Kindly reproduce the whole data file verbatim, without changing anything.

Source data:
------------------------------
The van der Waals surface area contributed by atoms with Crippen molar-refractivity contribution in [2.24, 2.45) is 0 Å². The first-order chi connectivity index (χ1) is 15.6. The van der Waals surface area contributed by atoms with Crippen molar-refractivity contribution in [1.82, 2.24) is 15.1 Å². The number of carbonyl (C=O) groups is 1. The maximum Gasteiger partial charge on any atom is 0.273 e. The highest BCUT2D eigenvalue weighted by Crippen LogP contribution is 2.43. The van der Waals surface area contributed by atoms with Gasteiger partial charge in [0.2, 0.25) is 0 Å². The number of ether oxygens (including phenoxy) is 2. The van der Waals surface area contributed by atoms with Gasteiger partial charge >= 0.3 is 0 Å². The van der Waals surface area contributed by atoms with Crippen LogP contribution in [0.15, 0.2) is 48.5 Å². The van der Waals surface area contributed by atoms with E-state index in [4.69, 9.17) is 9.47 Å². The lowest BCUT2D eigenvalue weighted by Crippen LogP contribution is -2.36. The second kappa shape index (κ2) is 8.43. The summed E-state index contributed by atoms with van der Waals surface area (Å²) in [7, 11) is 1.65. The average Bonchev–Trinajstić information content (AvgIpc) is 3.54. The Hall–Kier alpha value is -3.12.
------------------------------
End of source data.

The van der Waals surface area contributed by atoms with Crippen molar-refractivity contribution in [2.24, 2.45) is 0 Å². The first-order chi connectivity index (χ1) is 15.6. The van der Waals surface area contributed by atoms with Crippen molar-refractivity contribution in [1.82, 2.24) is 15.1 Å². The number of carbonyl (C=O) groups is 1. The maximum Gasteiger partial charge on any atom is 0.273 e. The highest BCUT2D eigenvalue weighted by Crippen LogP contribution is 2.43. The van der Waals surface area contributed by atoms with Gasteiger partial charge in [0.2, 0.25) is 0 Å². The number of ether oxygens (including phenoxy) is 2. The van der Waals surface area contributed by atoms with Gasteiger partial charge >= 0.3 is 0 Å². The van der Waals surface area contributed by atoms with Crippen LogP contribution in [0.15, 0.2) is 48.5 Å². The van der Waals surface area contributed by atoms with E-state index in [4.69, 9.17) is 9.47 Å². The lowest BCUT2D eigenvalue weighted by Crippen LogP contribution is -2.36. The second kappa shape index (κ2) is 8.43. The summed E-state index contributed by atoms with van der Waals surface area (Å²) in [7, 11) is 1.65. The average Bonchev–Trinajstić information content (AvgIpc) is 3.54. The Hall–Kier alpha value is -3.12.